Prenatal class. Just the idea of it sent my mind reeling through a crazy collage of images — largely gleaned from B-grade films and sitcom television — involving panting women, lurid leggings and flummoxed dads-to-be trying not to faint. I had no idea what to expect, but seeing as I also have no idea what to expect of childbirth, I figured it was a good idea to go.
As we headed to our local college campus this past weekend to attend two six-hour classes, my curiosity ran high. Would we sit in a circle “hee-hee”-ing and “hoo-hoo”-ing? Would someone faint during a birthing video? Would we get to fondle knitted boobs and diaper dolls?
As it turns out: no, maybe, and kind of (we had the dolls, but sadly no knitted boobs). We only devoted an hour or so to relaxation positions, swaddling and those other things movies tell us to expect. Instead, we learned about delayed cord clamping, the stages of labour and how to cope with them, what it really means to have an epidural and Caesarian section, and when to recognize the baby blues in both moms and dads.
Read more: Should you have an epidural?>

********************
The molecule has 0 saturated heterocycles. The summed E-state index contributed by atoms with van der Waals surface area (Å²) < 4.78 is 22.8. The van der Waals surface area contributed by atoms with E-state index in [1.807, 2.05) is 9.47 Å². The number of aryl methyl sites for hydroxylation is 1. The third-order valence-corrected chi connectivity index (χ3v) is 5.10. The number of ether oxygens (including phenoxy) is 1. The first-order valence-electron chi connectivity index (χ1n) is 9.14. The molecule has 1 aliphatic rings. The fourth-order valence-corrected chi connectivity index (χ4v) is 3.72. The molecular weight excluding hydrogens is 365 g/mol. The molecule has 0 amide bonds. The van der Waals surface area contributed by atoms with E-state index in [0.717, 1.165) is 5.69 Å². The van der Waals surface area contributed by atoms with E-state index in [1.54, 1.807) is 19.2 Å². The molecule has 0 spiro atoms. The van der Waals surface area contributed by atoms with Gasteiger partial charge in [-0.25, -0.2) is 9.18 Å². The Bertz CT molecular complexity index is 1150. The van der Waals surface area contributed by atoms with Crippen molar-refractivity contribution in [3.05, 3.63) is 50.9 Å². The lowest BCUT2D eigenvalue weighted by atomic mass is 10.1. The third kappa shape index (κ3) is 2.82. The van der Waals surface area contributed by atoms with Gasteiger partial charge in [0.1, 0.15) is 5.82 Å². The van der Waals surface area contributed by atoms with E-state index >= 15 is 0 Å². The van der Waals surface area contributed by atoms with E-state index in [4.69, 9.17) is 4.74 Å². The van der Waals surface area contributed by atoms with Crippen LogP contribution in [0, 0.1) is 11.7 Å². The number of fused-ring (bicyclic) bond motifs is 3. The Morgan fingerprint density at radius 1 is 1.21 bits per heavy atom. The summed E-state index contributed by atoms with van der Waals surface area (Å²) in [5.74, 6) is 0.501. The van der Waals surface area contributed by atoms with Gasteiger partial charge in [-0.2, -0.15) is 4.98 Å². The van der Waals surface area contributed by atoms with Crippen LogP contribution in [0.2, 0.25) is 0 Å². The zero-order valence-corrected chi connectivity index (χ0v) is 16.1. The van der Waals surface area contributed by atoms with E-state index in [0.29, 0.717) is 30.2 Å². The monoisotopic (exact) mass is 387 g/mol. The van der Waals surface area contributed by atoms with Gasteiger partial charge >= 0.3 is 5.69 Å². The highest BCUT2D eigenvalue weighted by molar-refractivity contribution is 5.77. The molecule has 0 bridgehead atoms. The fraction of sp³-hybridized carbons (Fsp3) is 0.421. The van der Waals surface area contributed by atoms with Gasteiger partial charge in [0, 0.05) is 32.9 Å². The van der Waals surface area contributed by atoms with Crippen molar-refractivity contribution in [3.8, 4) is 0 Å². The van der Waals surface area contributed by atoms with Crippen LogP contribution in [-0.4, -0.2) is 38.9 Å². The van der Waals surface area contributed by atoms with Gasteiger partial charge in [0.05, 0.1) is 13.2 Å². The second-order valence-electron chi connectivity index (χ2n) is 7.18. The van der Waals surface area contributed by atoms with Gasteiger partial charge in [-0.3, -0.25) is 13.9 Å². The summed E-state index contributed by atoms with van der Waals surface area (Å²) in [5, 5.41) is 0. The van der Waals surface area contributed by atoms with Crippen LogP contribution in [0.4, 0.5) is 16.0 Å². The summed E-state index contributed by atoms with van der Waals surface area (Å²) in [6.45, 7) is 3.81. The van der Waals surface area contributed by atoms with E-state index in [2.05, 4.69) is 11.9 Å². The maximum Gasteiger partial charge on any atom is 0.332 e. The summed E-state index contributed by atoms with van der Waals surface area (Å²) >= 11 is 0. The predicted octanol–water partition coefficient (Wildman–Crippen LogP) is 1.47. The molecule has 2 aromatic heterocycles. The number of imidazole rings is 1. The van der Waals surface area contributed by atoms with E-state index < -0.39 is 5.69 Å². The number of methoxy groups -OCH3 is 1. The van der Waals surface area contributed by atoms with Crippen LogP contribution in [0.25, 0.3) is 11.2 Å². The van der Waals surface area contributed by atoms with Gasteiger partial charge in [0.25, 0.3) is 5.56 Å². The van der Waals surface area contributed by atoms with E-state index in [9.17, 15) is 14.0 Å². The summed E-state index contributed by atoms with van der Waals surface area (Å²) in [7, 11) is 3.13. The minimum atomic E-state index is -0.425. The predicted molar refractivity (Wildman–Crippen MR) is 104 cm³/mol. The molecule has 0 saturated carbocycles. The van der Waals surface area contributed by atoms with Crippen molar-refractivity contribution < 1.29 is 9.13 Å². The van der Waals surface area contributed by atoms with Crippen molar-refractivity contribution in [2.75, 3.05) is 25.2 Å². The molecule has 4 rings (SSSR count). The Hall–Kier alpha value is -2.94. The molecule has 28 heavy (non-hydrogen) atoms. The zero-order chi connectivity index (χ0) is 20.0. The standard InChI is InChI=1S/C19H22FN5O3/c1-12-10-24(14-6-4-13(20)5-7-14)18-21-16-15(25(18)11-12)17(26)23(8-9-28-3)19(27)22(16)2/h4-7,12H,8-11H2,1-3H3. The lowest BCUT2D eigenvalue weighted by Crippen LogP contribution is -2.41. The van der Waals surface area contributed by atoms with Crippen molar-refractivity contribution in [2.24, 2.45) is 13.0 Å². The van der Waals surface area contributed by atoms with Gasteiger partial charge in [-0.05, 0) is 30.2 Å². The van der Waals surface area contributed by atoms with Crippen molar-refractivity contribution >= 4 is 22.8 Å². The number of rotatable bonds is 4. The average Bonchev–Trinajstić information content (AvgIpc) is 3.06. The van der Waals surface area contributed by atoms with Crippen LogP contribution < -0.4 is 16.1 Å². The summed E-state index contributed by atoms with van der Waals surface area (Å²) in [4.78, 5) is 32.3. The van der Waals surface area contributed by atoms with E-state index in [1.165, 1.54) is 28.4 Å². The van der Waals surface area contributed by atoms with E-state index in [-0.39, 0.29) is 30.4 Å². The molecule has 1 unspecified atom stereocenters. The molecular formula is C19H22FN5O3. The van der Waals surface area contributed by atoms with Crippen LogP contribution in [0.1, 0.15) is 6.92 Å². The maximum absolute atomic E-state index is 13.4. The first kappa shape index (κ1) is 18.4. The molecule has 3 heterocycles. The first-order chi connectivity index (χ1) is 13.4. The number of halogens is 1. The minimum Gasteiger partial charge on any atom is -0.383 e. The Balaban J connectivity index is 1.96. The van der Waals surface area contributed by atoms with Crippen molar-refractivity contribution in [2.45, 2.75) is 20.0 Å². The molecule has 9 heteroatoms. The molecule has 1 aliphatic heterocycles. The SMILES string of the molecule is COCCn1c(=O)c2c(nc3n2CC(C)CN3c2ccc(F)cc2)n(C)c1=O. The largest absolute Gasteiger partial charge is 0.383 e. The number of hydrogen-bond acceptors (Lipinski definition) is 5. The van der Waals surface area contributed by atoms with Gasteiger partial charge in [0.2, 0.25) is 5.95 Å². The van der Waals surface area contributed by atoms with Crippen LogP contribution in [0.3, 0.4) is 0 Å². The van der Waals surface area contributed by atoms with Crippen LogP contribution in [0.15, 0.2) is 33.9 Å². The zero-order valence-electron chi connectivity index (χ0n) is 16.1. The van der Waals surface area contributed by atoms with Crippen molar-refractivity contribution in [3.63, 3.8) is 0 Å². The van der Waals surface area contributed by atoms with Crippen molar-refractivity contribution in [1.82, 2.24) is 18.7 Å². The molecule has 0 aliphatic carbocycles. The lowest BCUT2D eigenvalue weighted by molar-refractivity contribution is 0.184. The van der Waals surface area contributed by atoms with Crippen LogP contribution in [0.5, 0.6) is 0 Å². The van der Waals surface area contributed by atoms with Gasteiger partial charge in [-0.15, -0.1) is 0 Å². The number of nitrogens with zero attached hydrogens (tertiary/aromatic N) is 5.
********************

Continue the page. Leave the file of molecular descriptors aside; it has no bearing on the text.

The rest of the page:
While a lot of the information was familiar, much of the detail was new, or from a slightly different perspective. And there was another huge benefit: When I’m lying in hospital recovering from whatever method we end up using to get the twins out, it will be great to have a better understanding of what the other mums in the labour ward have gone through.
A few things dawned on me throughout the weekend. First up: Labour can take a really long time. The number of situations that could end with “and then you’ll be sent home to wait a bit longer” is pretty astounding.
Second: After learning about C-sections and epidurals, I realized I’m more daunted by the idea of having a major operation than I am of giving birth. Is that weird?
Read more: C-sections: The pros and cons>
And third: Once my uterus is vacated, the top part (a.k.a. the fundus) is going to contract down until it feels like… wait for it… “a hairy coconut”. How’s that for a bundle of joy?
In the end, the biggest benefit of prenatal class is peace of mind. No, we’re still not mentally prepared — who possibly can be? — but we have a deeper understanding of the process and what issues we might want to consider between now and D-Day.
And the biggest challenge? Forget the live-birth video, hardcore medical realities or the mystery of SIDS. Nope, the hardest part was sitting for hours on those rock-hard desk chairs that seem only to exist in education facilities, and doing it all without caffeine. Perhaps that was part of the practical lesson. What better tools than pain, tiredness and momentary tedium to prepare us for parenthood?
Read more: Safe sleep>
Originally published in March 2013.